for every tuple \((a_j, b_k, c_\ell )\) of join keys, with \(j,k,l \in \{1,2\}\). As mentioned in Sect. 2, we want to transform the matrix \(\textbf{A}[\bar{Y}]\), i.e., the projection of \(\textbf{A}\) to the data columns \(\bar{Y}\), into a matrix \(\textbf{R}_0\) that is almost upper-triangular. In particular, the number of rows with nonzero entries in \(\textbf{R}_0\) needs to be linear in the size of the input matrices. We do this by repeatedly identifying parts of the matrix \(\textbf{A}[\bar{Y}]\) that have the form depicted in Fig. 2 and by applying Lemmas 1 and 2 to these parts. Recall that each of these applications corresponds to the application of a sequence of Givens rotations.

The matrix \(\textbf{A}[: \bar{Y}]\) contains the rows with the following Cartesian product associated with the join keys \((a_1, b_1, c_1)\):

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In turn, this Cartesian product is the union of Cartesian products \([t_1 \; t_2 \; t_3] \times \textbf{S}_4^{c_1}\), for each choice \(t_1, t_2, t_3\) of rows of \(\textbf{S}_1^{a_1}\), \(\textbf{S}_2^{a_1b_1c_1}\) and respectively \(\textbf{S}_3^{b_1}\). The latter products have the form depicted in Fig. 2a: the Cartesian product of a one-row matrix \([t_1 \; t_2 \; t_3]\) and an arbitrary matrix \(\textbf{S}_4^{c_1}\). By applying Lemma 1 to each of them, we obtain the following rows, where we use \(\alpha = \sqrt{|\textbf{S}_4^{c_1}|}\):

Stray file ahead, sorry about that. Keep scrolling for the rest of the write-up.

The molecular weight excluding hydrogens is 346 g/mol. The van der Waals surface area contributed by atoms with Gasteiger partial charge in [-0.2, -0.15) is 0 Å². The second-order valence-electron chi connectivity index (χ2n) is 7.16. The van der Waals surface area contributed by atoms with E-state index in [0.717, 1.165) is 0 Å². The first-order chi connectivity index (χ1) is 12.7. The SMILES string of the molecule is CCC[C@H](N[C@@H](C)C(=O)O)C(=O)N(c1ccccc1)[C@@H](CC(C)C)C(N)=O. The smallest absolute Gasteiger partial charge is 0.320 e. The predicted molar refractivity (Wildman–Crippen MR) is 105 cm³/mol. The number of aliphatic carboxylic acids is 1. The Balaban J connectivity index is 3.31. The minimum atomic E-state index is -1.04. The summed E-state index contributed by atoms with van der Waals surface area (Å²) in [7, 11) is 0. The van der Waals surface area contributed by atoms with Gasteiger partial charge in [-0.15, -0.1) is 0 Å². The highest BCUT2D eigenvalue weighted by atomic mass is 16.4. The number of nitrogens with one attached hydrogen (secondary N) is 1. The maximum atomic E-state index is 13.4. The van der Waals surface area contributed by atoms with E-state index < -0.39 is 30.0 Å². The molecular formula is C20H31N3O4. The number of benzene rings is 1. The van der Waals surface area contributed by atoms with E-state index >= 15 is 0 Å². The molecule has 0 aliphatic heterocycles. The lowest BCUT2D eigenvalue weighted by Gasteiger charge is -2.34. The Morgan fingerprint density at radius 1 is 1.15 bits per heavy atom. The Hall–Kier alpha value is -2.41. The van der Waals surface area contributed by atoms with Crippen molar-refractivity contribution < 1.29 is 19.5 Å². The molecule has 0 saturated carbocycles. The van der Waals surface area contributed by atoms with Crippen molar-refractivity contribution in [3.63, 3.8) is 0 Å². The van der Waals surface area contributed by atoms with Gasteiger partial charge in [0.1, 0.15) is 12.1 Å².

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This matrix contains one copy of \({\mathcal T} (\textbf{S}_4^{c_1})\) for every choice of \(t_1, t_2, t_3\). More copies of \({\mathcal T} (\textbf{S}_4^{c_1})\) arise when we analogously apply Lemma 1 to the rows of \(\textbf{A}[: \bar{Y}]\) associated with join keys \((a_j, b_k, c_1)\) that are different from \((a_1, b_1, c_1)\). In total, the number of copies of \({\mathcal T} (\textbf{S}_4^{c_1})\) we obtain is

so, the size of the join of all matrices except \(\textbf{S}_4\), where the attribute \(X_{24}\) is fixed to \(c_1\). We denote this number by \(\varPhi _4^\circ (c_1)\).

We apply more Givens rotations to the rows of the form \([0 \; 0 \; 0] \times \mathbf {{\mathcal T}}(\textbf{S}_4^{c_1})\). These are again Cartesian products, namely the Cartesian products of the zero matrix of dimension \(\varPhi _4^\circ (c_1) \times 3\) and each row t of \({\mathcal T} (S_4^{c_1})\). We can apply again Lemma 1 to these Cartesian products and obtain the rows

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The rows that only consist of zeros can be discarded, rows with nonzero entries become part of the (almost upper-triangular) result matrix \(\textbf{R}_0\).

We now turn back to the remaining rows, which are of the form